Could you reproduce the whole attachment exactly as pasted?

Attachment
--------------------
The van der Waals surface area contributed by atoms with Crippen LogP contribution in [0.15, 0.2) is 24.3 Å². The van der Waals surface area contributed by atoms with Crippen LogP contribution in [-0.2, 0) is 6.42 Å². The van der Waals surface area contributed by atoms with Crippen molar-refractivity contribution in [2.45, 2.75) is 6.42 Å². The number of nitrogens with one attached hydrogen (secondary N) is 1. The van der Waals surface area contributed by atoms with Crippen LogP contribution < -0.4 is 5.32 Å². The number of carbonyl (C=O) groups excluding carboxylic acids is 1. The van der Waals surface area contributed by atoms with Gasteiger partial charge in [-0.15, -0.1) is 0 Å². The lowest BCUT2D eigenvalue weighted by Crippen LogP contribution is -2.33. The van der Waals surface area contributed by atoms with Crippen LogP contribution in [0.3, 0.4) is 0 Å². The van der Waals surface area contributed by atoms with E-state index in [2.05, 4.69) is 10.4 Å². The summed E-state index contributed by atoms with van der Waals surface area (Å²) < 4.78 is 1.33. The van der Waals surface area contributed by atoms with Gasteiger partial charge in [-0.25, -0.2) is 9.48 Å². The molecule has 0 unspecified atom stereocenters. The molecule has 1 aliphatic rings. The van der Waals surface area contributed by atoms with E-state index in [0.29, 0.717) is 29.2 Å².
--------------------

The van der Waals surface area contributed by atoms with Crippen LogP contribution in [0.15, 0.2) is 24.3 Å². The van der Waals surface area contributed by atoms with Crippen LogP contribution in [-0.2, 0) is 6.42 Å². The van der Waals surface area contributed by atoms with Crippen molar-refractivity contribution in [2.45, 2.75) is 6.42 Å². The number of nitrogens with one attached hydrogen (secondary N) is 1. The van der Waals surface area contributed by atoms with Crippen LogP contribution < -0.4 is 5.32 Å². The number of carbonyl (C=O) groups excluding carboxylic acids is 1. The van der Waals surface area contributed by atoms with Gasteiger partial charge in [-0.15, -0.1) is 0 Å². The lowest BCUT2D eigenvalue weighted by Crippen LogP contribution is -2.33. The van der Waals surface area contributed by atoms with Crippen LogP contribution in [0.3, 0.4) is 0 Å². The van der Waals surface area contributed by atoms with E-state index in [2.05, 4.69) is 10.4 Å². The summed E-state index contributed by atoms with van der Waals surface area (Å²) < 4.78 is 1.33. The van der Waals surface area contributed by atoms with Gasteiger partial charge in [-0.25, -0.2) is 9.48 Å². The molecule has 0 unspecified atom stereocenters. The molecule has 1 aliphatic rings. The van der Waals surface area contributed by atoms with E-state index in [0.29, 0.717) is 29.2 Å².